Hmmm . . . It doesn't look like much is going on in here. I'll try a response to this & see what happens.
1) Does your company currently use Linux? If so, are you replacing other Unix platforms or Windows platforms? If not, what are the barriers to adoption?
In the places I've worked, Linux was being adopted by many engineers (including me) as a guerilla (sp?) platfom. I was told explicitly by IT "you're on your own; we don't support Linux". This did not stop any of the Linux adaptors.
The company had a software group, a board design group, and an FPGA/ASIC group. In software, most people developed on Sun boxes for an embedded OS which was very Linux like. The board design people were stuck with NT machines 'cause the board design SW (i.e. Viewdraw) only worked on this platform. The ASIC group used Sun boxes, but many of the people there were running their own Linux boxes. The software and board design tool vendors were not that interested in Linux ports, wheeas the chip EDA companies were the most clueful about porting their products to Linux.
The most usual strategy for Linux users was to place a second machine running Linux on their desks besides the primary Windoze/Sun box. Nobody just dumped their primary machine. In my case, the primary machine -- running Windoze -- became my Exchange and Word machine; all other work migrated to the Linux box.
As an aside, many people wish that Xilinx would get a clue and port WebPack to Linux so that you don't hvae to use it under wine. Hello! . . . is anybody at Xilinx listining?!?!?!?
2) What are the barriers to your company replacing all windows platforms with Linux?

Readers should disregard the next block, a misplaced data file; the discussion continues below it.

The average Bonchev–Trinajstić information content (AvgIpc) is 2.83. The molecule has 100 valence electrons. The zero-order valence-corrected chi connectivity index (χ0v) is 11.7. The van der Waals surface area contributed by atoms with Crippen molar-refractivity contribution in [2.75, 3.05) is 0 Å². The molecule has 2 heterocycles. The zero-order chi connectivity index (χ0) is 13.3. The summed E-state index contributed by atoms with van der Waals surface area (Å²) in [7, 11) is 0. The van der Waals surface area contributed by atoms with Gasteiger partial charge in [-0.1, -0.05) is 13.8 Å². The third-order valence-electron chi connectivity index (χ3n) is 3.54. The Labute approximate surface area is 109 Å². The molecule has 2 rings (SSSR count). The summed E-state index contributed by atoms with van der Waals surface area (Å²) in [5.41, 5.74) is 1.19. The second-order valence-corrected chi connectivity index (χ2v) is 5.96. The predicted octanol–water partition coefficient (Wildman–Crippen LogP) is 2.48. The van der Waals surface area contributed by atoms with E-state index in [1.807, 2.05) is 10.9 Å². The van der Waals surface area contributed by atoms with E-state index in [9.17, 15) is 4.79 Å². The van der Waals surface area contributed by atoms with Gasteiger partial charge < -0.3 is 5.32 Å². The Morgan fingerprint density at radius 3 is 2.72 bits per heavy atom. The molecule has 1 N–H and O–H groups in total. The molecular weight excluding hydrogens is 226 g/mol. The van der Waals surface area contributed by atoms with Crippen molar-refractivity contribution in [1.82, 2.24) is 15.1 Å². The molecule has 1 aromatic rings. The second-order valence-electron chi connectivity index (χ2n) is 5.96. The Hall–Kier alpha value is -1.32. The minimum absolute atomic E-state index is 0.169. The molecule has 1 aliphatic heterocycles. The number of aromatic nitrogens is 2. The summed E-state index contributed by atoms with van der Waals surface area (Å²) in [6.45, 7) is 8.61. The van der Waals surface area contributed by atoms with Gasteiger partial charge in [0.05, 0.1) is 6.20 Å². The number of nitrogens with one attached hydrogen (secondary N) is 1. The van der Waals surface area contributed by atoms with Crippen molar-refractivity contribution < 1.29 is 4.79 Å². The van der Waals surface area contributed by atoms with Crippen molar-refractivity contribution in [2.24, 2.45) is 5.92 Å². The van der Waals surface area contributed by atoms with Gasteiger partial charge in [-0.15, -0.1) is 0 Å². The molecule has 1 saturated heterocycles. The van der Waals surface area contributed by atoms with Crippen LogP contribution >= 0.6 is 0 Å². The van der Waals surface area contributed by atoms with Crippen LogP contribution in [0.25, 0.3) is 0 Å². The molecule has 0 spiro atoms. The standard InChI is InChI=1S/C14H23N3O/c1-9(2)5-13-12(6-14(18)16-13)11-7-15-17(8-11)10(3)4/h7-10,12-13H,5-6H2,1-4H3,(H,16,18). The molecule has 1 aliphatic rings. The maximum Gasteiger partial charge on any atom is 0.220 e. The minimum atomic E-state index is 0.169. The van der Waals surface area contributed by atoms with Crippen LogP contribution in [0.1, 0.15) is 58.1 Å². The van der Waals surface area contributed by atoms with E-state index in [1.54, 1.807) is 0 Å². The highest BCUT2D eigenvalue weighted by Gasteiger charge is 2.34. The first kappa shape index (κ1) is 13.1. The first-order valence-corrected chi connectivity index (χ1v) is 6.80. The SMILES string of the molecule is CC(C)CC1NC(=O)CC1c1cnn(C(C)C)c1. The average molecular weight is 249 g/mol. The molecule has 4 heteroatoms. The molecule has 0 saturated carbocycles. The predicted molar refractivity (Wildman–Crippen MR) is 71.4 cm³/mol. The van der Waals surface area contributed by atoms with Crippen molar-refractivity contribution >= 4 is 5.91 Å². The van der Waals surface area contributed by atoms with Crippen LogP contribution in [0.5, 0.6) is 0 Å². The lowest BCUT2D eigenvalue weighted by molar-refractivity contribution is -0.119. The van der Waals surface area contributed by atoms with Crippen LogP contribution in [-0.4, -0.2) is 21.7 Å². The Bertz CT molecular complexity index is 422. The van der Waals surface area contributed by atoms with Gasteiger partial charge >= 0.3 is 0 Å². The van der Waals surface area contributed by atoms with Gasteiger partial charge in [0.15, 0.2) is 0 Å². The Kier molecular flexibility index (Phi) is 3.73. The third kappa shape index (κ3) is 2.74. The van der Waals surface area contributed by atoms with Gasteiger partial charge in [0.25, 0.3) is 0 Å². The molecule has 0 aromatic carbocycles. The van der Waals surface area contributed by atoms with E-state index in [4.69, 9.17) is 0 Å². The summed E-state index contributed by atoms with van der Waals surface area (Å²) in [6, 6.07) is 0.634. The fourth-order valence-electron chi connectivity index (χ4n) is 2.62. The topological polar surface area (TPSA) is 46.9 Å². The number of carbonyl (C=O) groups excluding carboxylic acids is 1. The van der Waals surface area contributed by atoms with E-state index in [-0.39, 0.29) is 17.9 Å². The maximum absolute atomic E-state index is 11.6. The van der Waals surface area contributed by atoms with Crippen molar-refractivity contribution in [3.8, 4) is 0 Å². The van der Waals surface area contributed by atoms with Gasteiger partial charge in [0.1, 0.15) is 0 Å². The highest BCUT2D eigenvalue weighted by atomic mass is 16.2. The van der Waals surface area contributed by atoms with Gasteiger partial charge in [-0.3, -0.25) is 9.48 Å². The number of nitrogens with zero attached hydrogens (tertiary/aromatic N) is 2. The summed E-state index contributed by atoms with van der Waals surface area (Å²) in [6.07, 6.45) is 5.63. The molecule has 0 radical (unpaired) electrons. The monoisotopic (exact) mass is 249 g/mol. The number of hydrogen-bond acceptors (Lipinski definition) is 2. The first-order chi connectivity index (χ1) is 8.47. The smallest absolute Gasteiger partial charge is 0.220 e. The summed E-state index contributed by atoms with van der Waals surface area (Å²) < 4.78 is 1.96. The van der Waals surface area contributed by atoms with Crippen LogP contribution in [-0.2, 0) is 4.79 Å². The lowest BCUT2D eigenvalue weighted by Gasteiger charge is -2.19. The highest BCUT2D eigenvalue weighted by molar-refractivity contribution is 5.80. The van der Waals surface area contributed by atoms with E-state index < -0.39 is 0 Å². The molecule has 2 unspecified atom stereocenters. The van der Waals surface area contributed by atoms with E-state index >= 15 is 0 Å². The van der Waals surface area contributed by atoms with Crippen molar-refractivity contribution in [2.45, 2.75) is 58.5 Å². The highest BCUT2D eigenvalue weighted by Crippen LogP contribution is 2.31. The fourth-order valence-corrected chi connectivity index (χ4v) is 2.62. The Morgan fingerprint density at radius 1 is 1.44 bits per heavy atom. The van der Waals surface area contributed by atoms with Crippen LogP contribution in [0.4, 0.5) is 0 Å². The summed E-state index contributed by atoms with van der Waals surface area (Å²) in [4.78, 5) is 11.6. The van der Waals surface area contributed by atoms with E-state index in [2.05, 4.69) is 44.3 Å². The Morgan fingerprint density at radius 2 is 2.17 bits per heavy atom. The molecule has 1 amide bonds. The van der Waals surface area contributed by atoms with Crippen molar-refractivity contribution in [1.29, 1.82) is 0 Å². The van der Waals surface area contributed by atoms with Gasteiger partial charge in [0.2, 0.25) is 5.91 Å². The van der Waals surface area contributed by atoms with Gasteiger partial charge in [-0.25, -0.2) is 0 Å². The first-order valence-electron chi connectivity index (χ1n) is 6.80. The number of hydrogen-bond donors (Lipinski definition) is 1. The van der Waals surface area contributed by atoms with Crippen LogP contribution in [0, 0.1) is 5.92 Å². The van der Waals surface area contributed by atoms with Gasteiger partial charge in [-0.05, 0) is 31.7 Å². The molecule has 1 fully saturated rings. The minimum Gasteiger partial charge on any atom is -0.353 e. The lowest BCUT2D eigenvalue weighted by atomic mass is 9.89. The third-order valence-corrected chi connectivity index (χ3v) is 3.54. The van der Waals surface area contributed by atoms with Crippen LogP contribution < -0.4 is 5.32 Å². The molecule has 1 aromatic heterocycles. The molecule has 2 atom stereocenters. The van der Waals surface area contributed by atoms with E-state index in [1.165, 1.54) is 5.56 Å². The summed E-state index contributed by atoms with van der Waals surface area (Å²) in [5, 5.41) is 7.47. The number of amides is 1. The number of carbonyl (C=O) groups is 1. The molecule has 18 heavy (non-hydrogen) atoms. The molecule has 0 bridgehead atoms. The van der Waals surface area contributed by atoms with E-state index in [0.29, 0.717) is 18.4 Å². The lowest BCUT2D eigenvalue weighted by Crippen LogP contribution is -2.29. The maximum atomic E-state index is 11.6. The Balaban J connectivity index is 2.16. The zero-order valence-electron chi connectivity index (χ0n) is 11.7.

Forget about the EDA stuff -- the barrier in most companies is the presence of legacy, entrenched Windoze files. Scores -- if not hundreds -- of design docs are written in Word, countless presentations are in ppt, and all the managemnet spreadsheets are already in Excel. Nobody wants ot port these, particularly mnaagement, who view any such project as a wooly-headed diversion from their primary business.
Yes, we all know that OpenOffice / StarOffice exist. However, that doens't help with the legacy file problem . . . .
Therefore, the best place for Linux to make inroads is in newly established businesses. If I was a RedHat sales dude, I'd be concentrating my cold-calls on startups (if any exist these days), and not necessarily on long-established businesses.
That's not to say that established businesses won't eventually transition to Linux; rather it will just take them a while to get to it. They may do it the next time they have to upgrade Windoze, and realize that Bill G & Co hvae discovered yet another wheeze to extract money from their customers while locking them every more tightly into their Windoze installations.
p.s. If you could edit your "textarea" tag so that it enforced a 12pt font, thant would be a great thing. I am typing this on my RH7.2 system using Mozilla 1.4a, and the default font I get in the textarea box is an eye-killing 6pt. If my post is full of typoes, it's cause I can't see what I am typing.
If anybody is reading & moderating this forum, that is . . . .